The teacher was prepared. She had put the agenda up on the board before she left for the weekend. That's where I noticed the error. The lesson plan said that the class was to outline chapter 10.3, but the board said that they were on chapter 12. Oops.
Unfortunately, this was the 9th grade class.
9th grade is a weird time. They're in high school, but I've found that the more I treat them like middle schoolers, the easier my day goes. And they think they know everything.
When they arrived, I explained the situation. I told them that I knew that they weren't in chapter 10. They told me that I must be reading the lesson plan for the wrong class.
Yes, the 11th graders were in chapter 10. That was the 5th period class. I could tell the difference between 1st period (at the top of the page) and 5th period (at the bottom of the page). I wasn't reading the lesson plan wrong. The lesson plan had the error.
(Usually, at this point I'd let them read the lesson plan, but I wasn't in the mood to take the page around and show it to each of the 39 students in class.)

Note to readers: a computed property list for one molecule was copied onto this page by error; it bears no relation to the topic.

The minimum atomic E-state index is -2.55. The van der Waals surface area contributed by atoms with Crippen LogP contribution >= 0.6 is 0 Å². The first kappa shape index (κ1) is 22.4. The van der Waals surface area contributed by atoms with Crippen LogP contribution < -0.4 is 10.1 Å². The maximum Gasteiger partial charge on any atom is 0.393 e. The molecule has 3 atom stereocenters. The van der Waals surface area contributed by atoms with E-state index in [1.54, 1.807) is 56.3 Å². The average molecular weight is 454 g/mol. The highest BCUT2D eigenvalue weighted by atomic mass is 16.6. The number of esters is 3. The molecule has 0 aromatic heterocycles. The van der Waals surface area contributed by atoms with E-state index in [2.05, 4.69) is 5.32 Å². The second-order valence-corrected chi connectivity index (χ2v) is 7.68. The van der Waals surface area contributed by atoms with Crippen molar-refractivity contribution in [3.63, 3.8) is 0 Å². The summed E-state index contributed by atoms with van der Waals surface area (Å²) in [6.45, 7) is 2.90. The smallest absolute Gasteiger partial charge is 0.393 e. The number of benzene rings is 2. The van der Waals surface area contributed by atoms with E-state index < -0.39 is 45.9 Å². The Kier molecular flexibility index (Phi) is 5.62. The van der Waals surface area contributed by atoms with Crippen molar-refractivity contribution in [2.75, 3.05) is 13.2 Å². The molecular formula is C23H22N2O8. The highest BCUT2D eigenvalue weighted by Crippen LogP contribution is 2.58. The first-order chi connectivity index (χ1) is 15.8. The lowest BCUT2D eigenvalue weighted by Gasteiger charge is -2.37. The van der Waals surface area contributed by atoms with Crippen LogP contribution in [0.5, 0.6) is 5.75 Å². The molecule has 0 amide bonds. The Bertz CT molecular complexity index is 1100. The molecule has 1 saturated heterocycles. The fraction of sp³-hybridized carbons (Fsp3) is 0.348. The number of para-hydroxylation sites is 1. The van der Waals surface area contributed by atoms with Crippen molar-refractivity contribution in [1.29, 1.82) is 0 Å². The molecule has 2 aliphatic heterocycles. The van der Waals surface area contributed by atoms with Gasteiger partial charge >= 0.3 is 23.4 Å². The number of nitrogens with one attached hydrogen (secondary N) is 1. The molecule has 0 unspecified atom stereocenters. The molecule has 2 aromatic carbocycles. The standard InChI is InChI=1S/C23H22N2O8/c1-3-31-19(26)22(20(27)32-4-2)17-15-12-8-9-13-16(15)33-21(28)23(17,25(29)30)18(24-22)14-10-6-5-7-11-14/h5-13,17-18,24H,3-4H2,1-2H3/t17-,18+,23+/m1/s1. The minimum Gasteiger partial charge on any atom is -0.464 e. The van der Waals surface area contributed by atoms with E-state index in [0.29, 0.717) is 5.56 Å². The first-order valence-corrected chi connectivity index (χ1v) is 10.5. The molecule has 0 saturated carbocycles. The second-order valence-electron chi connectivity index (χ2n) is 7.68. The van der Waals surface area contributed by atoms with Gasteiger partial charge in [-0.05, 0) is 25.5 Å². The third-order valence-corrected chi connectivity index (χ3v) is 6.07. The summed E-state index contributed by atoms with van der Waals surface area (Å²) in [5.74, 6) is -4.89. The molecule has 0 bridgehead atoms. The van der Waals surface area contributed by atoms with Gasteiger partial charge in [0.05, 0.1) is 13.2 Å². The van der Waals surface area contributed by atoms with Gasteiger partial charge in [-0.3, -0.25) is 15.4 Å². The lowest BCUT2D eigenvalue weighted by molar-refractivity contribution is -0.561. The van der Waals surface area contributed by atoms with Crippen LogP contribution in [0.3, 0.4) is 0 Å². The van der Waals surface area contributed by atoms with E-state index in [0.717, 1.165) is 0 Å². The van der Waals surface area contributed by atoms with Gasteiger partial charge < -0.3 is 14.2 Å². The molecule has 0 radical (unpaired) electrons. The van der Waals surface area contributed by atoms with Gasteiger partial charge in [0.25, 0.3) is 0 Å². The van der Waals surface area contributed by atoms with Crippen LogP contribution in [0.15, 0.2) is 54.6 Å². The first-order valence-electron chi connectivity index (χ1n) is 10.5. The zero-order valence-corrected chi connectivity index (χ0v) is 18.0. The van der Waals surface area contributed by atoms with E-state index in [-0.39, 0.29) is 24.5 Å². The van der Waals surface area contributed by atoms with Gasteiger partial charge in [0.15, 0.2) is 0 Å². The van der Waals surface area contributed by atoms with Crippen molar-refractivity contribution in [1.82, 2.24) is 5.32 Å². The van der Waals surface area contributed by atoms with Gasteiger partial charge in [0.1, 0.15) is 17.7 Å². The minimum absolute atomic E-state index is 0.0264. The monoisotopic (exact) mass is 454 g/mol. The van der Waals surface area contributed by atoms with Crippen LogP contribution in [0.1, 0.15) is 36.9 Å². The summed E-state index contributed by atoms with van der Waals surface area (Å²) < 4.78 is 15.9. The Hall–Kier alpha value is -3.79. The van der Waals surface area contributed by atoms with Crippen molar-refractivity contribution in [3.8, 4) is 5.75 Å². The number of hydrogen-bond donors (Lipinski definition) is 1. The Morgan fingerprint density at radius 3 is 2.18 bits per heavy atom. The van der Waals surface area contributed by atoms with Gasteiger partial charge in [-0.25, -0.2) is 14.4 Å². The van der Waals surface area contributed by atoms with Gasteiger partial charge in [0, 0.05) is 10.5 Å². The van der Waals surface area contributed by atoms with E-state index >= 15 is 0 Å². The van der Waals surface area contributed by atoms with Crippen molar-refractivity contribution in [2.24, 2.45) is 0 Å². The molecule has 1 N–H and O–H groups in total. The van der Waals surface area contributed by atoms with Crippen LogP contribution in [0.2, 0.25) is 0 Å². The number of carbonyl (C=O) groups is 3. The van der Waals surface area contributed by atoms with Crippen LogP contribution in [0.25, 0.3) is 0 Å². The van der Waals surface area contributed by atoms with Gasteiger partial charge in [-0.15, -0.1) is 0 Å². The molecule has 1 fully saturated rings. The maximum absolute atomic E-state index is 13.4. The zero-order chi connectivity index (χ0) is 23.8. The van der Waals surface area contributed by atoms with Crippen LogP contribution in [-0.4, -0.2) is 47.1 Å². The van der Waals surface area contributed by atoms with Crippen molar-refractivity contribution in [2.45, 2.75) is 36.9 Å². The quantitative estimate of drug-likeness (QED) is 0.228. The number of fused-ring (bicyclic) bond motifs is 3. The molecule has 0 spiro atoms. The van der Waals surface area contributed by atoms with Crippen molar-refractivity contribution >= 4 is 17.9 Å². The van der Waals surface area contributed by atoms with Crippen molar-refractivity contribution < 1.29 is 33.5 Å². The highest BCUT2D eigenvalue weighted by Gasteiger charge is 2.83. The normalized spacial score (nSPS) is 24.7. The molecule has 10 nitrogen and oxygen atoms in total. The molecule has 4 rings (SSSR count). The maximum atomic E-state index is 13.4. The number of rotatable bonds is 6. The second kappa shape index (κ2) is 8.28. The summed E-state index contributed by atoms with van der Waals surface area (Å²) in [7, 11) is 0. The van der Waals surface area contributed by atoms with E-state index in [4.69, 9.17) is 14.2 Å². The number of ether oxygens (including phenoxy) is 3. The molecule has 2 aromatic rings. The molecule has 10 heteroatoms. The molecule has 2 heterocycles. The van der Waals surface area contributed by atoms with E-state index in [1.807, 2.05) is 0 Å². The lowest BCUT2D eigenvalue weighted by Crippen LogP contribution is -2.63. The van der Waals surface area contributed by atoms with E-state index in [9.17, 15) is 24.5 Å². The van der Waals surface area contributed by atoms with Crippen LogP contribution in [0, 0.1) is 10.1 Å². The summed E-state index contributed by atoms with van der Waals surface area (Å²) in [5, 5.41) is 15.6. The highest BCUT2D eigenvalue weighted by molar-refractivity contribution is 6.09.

So, I told them to outline chapter 12.3. But now this was wrong. They were only in chapter 12.1 or 12.2 (it changed depending upon which student was speaking). Their teacher had started giving them notes, but she hadn't finished. My suggestion that maybe she wanted them to do the next section on their own and she'd finish giving them notes on the other two sections met with harsh disapproval. No, she didn't mean that.
I told them to outline something. Anything. If they weren't going to take my interpretation of the lesson... (Which they should do, really. If I tell them the wrong thing to do and they do it, I'm the one that gets blamed for the error.)
At least I only had one class of 9th graders. And the rest of the lesson plan contained no errors.